It took Legislative Services Officer Paul Coble more than a month to mail NC Policy Watch one email from July accounting for missing House chamber audio from the special session in which lawmakers retroactively changed judicial filing rules.
“So, not cut wire,” the email from July 25 states. “A power supply was unplugged that is used for the recording PC and the assistive listening devices — that is how this works.”
The email is referring to a House audio chamber recording of debate from the July 24 special legislative session. NC Policy Watch inquired about the missing audio in early August while working on a story about Senate Bill 3, a measure that retroactively mandated judicial candidates be associated with their preferred political party for at least 90 days prior to filing for office.
Policy Watch was told by legislative staff during an early August phone call that there had been a “glitch” in the system and they may not be able to recover the audio recording. They claimed at the time to not know exactly what happened. The Senate chamber audio, on the other hand, was successfully recorded.
No further details at the time were offered so a public records request was sent Aug. 3 to Coble asking for “all emails, text messages and any and all other documentation or materials to, from and between all legislative staff, legislators and legislative assistants that refers to any audio recording or the a/v system that records audio from the House floor debate on July 24, 2018.”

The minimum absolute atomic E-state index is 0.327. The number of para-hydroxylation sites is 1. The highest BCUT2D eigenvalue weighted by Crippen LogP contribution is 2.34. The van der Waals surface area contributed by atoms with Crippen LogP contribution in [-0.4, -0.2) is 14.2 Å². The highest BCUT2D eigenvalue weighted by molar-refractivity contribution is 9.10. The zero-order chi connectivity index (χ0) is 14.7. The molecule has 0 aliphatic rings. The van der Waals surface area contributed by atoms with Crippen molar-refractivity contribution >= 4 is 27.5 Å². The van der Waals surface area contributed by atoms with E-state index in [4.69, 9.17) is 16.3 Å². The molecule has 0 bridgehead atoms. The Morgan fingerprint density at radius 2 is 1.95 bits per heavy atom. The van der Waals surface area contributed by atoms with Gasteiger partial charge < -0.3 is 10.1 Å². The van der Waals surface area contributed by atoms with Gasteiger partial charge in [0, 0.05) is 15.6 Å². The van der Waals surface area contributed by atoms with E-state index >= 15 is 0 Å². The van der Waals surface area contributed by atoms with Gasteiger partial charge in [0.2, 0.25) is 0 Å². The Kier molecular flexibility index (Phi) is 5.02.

Policy Watch received a package today from Coble via U.S. Mail with one responsive email on a thumb drive and a letter dated Sept. 12 noting that it cost taxpayers $105.15 to fulfill the request.
The single email dated July 25 — prior to Policy Watch’s phone call — includes an “internal write-up” about the missing audio.
“It appears that a test of the recording computer was done at approximately 8:30 a.m. on Tuesday,” it states. “I do not know if it was listened to. Audio testing of the FTR (For the Record) software had been done on Thursday, July 19, during cabling operations. The power supply must have been knocked [loose] or removed from the plug after this.”
The audio, had it been properly recorded, would have been of the floor debate over SB3. It is now marked “audio incomplete” on the legislative website and is the only date listed this year that wasn’t properly recorded.
Lawmakers appeared to target state Supreme Court candidate Chris Anglin with SB3 — he changed his Democratic voter registration to Republican on June 7 and is challenging Republican incumbent Justice Barbara Jackson and Democratic candidate Anita Earls. The bill, though, affected a total of four judicial candidates, including Anglin.
A court has since issued a preliminary injunction blocking the measure, which means each of the affected candidates will still appear on the ballot with the party they were registered with at the time of filing.
Read the full email from Coble’s response below.